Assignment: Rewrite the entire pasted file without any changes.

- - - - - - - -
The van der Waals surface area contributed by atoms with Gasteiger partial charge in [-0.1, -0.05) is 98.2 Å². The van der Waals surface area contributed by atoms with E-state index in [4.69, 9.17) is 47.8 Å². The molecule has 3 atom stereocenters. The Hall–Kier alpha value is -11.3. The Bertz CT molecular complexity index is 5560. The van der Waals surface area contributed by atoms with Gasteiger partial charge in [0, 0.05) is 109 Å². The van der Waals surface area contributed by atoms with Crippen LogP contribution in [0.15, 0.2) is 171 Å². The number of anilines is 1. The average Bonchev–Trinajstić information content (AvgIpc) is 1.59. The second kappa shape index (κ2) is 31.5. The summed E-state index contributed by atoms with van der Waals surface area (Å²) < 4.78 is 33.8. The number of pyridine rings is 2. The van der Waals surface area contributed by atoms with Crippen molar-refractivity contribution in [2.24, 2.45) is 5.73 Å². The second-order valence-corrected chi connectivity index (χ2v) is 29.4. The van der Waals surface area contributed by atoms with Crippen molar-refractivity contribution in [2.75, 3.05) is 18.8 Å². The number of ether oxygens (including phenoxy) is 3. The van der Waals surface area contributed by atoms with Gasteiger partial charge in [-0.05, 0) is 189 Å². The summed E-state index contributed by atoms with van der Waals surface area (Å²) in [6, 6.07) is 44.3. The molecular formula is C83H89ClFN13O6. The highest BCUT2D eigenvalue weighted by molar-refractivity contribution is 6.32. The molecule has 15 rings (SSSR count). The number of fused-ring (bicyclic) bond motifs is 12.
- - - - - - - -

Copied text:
The van der Waals surface area contributed by atoms with Gasteiger partial charge in [-0.1, -0.05) is 98.2 Å². The van der Waals surface area contributed by atoms with E-state index in [4.69, 9.17) is 47.8 Å². The molecule has 3 atom stereocenters. The Hall–Kier alpha value is -11.3. The Bertz CT molecular complexity index is 5560. The van der Waals surface area contributed by atoms with Gasteiger partial charge in [0, 0.05) is 109 Å². The van der Waals surface area contributed by atoms with Crippen LogP contribution in [0.15, 0.2) is 171 Å². The number of anilines is 1. The average Bonchev–Trinajstić information content (AvgIpc) is 1.59. The second kappa shape index (κ2) is 31.5. The summed E-state index contributed by atoms with van der Waals surface area (Å²) < 4.78 is 33.8. The number of pyridine rings is 2. The van der Waals surface area contributed by atoms with Crippen molar-refractivity contribution in [2.24, 2.45) is 5.73 Å². The second-order valence-corrected chi connectivity index (χ2v) is 29.4. The van der Waals surface area contributed by atoms with Crippen molar-refractivity contribution in [2.75, 3.05) is 18.8 Å². The number of ether oxygens (including phenoxy) is 3. The van der Waals surface area contributed by atoms with Gasteiger partial charge in [-0.05, 0) is 189 Å². The summed E-state index contributed by atoms with van der Waals surface area (Å²) in [6, 6.07) is 44.3. The molecular formula is C83H89ClFN13O6. The highest BCUT2D eigenvalue weighted by molar-refractivity contribution is 6.32. The molecule has 15 rings (SSSR count). The number of fused-ring (bicyclic) bond motifs is 12.